That was a mouthful.
It's what I want to talk about, though. In fact, this blog is going to start appearing more as a women's journal so that I have a place to connect better with all of you, unload some of my old baggage that has weighed me down - literally, and to help myself and those of you who read to find a little inner peace through shared stories.
I thought I would start with my own journey into fitness and nutrition, share my own struggles and epiphanies, and hopefully we can get some momentum going in the comments to gather ideas and insights into what works...and doesn't. Today, I'm focusing on perimenopause in particular because I am deep in it. It has struck early and I've noticed many of my women friends are experiencing it earlier than expected, too. So, we may as well talk about it.
In a word, perimenopause is a menace. A total jerk. It's just a real pain. It causes trouble, wreaks havoc and is a general disaster in terms of hormonal balance. I thought it was hard to keep my diet controlled and my muscles toned before, but now that I am in my later forties, perimenopause is laughing at me. She is downright hysterical. Like, "try it, Lady. I can top that."
Like, when you wake up and find five more pounds have taken up residence around your middle while you were doing nothing at all but sleeping!
And then there's the mood swings....
My hormones called. They said they wanted to set an appointment to to rip your head off.
The struggle didn't start in my forties, though.
When I was in my teens, I quickly realized I would always have to watch my weight. I watched my friends eat whatever they wanted and not gain an ounce. I remember the resentment that brought forth.
I also remember when it started. I had just turned 15 and spent a summer in Spain on the Island of Menorca with a German family friend where I ate cakes, these delicious frozen ices served in big lemons and oranges, almonds and ---well, everything. I remember coming home to a few more pounds on the scale and I didn't notice it really until I returned to high school sophomore year and started that dangerous comparison dance.
It was the first time I was every really conscious of what I weighed. It was the first time I considered that maybe my body should look different. Like, why do I not have skinny legs or a bigger chest? Why don't I have muscular arms? Why......It just cycles.
It began this spiral of disordered eating that lasted well into my early twenties, until it eventually landed me in an eating disorder treatment center. I don't ever talk about this, but it seems like a good time to start, so I am. It helped me, that center did. it really did. I was able to live with my body image after that because I at least had some tools to work with, though it never really went away - the self talk, the negative body image, but at least it was no longer destructive.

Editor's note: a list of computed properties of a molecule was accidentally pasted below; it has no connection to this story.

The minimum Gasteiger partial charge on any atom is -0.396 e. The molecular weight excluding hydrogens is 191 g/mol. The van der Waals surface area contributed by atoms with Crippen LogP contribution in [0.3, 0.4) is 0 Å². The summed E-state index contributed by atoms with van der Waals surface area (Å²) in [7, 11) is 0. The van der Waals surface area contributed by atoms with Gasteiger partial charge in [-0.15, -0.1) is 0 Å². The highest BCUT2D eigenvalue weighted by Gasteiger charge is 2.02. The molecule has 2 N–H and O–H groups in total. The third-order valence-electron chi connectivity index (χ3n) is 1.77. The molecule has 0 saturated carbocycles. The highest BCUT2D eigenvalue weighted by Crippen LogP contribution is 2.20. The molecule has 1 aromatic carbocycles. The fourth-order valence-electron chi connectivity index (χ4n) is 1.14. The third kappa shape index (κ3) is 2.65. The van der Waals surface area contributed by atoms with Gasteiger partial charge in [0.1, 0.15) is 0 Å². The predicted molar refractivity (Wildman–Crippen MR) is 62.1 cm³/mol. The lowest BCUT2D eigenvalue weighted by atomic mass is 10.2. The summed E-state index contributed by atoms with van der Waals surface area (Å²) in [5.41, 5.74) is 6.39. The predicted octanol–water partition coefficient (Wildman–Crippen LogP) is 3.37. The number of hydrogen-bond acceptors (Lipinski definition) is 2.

I got married, got my education with a few degrees and had the three boys I had always dreamed of having. The struggle was always whispering silently, the need to be fit, to look and feel a 'certain way' always still eluding me, but I always persevered. Life happened--it was okay. I brushed off thoughts and tried all the diets again. Like we do.
To date, I feel like I have spent most of my years trying new diets (WW, Atkins, Southbeach, The Cabbage Soup Diet -- really?) I mean, you name it and I tried it. I also tried all the new fitness routines, taking up new habits and...still struggling. I'm sure many of you can relate to this. But when perimenopause struck, and it has been a few years of it now, it made it even more difficult to maintain or lose a pound. My body composition even changed. Since when did I not have a small waist? Why was I gaining weight in my stomach?
I tried Keto and all the things. What I have found to work, finally, is a combination of intermittent fasting (also for health/cleansing in addition to the added benefit of weight loss) and a regular fitness routine.
These days, I practice intermittent fasting and hit the treadmill or woods to run 3 days a week, while the other 3 days are spent working with weights. This has freed my mind as well as toned my body. I love this new routine and it is working...slowly. I'm okay with slowly because my mind is settled and my body feels pretty good. What's more, I feel like the signs of aging aren't as extreme these days, so I must be doing something right.
It's hard to be a woman sometimes, isn't it? We look at others and think we want what they have, whether it be a simpler lifestyle or the perfect body and we don't look at ourselves with the gratitude and admiration that we should. And we should look at ourselves that way, because we are given these bodies to make them the best they can be. I don't intent to waste another day on negative thinking--I wasted too many of my days with that nonsense. No, these days I am counting my blessings that I can run, that I have access to healthy food and that I have the ability to make choices and be responsible for them. I am feeling free and I hope you can feel free, too.
It's never too late to change your mind so you can change your life.
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